This blog post was written by Eleanor Sarpong, Deputy Director and Policy Lead at the Alliance for Affordable Internet (A4AI) and was first published at a4ai.org.
A4AI’s recent mobile broadband pricing update shows that Africans face the highest cost to connect to the internet — just 1GB of mobile data costs the average user in Africa nearly 9% of their monthly income, while their counterparts in the Asia-Pacific region pay one-fifth of that price (around 1.5% of monthly income). Despite this already high cost to connect, we’re seeing a worrying trend of governments across Africa imposing a variety of taxes on some of the most popular internet applications and services.
- In Uganda, the Excise Duty (Amendment) Act 2018 — which took effect this past July despite public opposition — imposes both a daily fee of UGX 200 ($0.05 USD) to access social media sites and many common internet-based messaging and voice applications, as well as a tax on mobile money transactions. With this tax, the cost of 1GB of mobile data jumped to nearly 40% of monthly income for the poorest in that country.
- The Government in Zambia has announced its intention to levy a 30 ngwee (3c) daily tax on social network use. In a country where 1GB of mobile data is already more than six times the recommended “1 for 2” affordability target, this cumulative effect will push the price of internet access out of the hands of many.
- In Tanzania, bloggers must now pay a government licence fee roughly equivalent to the average annual income, pricing long-form free expression out of reach for many.
- In Kenya, internet use has been targeted for additional taxation in the country’s Finance Bill for this year, with proposed levies on telecommunications and on mobile money transfers. Although implementation has been suspended by a court order, these taxes could have a depressing effect on the economic opportunities of greater internet use for millions.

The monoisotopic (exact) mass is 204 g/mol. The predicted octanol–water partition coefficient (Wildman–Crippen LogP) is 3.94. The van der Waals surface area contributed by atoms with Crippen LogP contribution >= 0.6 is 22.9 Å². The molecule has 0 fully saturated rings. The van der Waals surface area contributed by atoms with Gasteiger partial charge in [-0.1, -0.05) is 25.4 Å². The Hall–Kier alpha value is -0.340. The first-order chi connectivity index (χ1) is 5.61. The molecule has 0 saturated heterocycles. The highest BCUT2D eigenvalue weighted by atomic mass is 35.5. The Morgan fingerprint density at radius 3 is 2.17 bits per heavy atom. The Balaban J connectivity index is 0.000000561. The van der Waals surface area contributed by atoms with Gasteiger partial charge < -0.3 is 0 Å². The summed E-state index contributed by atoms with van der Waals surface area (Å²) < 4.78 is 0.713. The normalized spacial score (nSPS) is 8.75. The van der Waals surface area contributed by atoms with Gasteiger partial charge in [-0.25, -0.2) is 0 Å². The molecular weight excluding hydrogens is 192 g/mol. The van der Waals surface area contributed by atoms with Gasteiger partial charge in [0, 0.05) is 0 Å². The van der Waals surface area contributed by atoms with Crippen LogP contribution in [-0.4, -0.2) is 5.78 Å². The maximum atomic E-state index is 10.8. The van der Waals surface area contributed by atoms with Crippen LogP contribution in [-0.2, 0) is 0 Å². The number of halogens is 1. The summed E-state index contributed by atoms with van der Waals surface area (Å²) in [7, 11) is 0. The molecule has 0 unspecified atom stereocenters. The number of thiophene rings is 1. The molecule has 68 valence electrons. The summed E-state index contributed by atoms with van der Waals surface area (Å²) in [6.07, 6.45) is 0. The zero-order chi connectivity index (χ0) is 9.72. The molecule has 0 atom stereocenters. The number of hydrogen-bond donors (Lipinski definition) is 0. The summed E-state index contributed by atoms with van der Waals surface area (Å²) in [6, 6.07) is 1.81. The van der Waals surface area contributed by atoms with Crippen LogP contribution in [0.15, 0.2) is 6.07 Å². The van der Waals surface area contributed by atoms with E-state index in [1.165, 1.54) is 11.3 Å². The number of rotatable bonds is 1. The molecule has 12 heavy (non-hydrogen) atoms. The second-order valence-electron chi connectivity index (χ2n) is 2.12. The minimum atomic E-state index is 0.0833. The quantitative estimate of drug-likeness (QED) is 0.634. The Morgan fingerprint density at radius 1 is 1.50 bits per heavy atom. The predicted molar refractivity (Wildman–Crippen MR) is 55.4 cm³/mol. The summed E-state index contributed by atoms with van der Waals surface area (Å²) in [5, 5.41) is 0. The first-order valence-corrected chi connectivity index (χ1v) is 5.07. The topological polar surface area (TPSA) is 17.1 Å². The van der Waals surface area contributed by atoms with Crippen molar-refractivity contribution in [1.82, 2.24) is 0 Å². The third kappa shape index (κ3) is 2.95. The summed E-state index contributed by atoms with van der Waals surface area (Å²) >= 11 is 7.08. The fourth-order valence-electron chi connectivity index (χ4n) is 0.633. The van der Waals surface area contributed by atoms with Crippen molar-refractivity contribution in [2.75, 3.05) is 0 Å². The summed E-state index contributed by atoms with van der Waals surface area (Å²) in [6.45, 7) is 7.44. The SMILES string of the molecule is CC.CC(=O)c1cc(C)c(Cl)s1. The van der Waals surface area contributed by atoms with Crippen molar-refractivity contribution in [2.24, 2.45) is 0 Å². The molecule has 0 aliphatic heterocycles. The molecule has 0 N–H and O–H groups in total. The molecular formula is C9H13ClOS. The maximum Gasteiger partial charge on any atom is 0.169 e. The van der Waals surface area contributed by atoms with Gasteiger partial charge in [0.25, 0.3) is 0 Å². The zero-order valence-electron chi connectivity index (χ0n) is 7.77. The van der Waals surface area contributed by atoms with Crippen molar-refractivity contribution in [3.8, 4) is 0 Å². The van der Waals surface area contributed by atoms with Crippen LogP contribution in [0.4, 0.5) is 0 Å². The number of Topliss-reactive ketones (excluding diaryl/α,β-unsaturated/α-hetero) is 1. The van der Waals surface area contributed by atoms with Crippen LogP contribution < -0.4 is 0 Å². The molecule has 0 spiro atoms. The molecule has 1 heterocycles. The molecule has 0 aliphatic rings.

- In Benin, a short-lived social media tax — which levied a 5 CFCA per megabyte fee to access social media sites, messaging, and Voice-over-IP applications — caused an explosive 250% increase in the price for 1GBof mobile data (based on our mobile broadband pricing data). Responding to public pressure, the government rescinded the tax within days of its implementation. We applaud Benin’s decision and ask other governments in Africa to follow Benin’s leadership.
These taxes are short-sighted strategies with long-term consequences. While countries may garner additional tax revenue at the start, these taxes increase the cost to connect for all — particularly for those already struggling to afford a basic connection — and so defer on later economic advantages, further delaying the delivery of digital development opportunities. An analysis of the Ugandan social media tax by Research ICT Solutions showed that it hit rural regions, where average incomes are lower, the hardest. Increasing the cost to connect builds up the barriers to connectivity, and contributes to a growing digital divide. A4AI calls on countries looking to accelerate economic growth and build a resilient, inclusive economy to avoid this tax pay-off, and to reach for deeper digital dividends in the future. To do so, they would do well to focus on urgent policy actions to stimulate growth and investment that benefits all citizens, including:
- Adopting an ambitious “1 for 2” affordability target & implementing the policies needed to foster competition & drive down prices;
- Implementing SMART, gender-responsive policies that focus on tackling the barriers to access for women & closing the digital gender divide;
- Turning effective broadband planning into effective implementation;
- Promoting infrastructure & resource sharing to reduce industry costs; and
- Developing strategies to encourage innovative and prudent uses of spectrum.
Africa, with the largest digital divide of any geographic region, has the greatest untapped potential with regards to improving affordable access and meaningful use of the internet. With affordable internet access, African economies can grow sustainably and inclusively.
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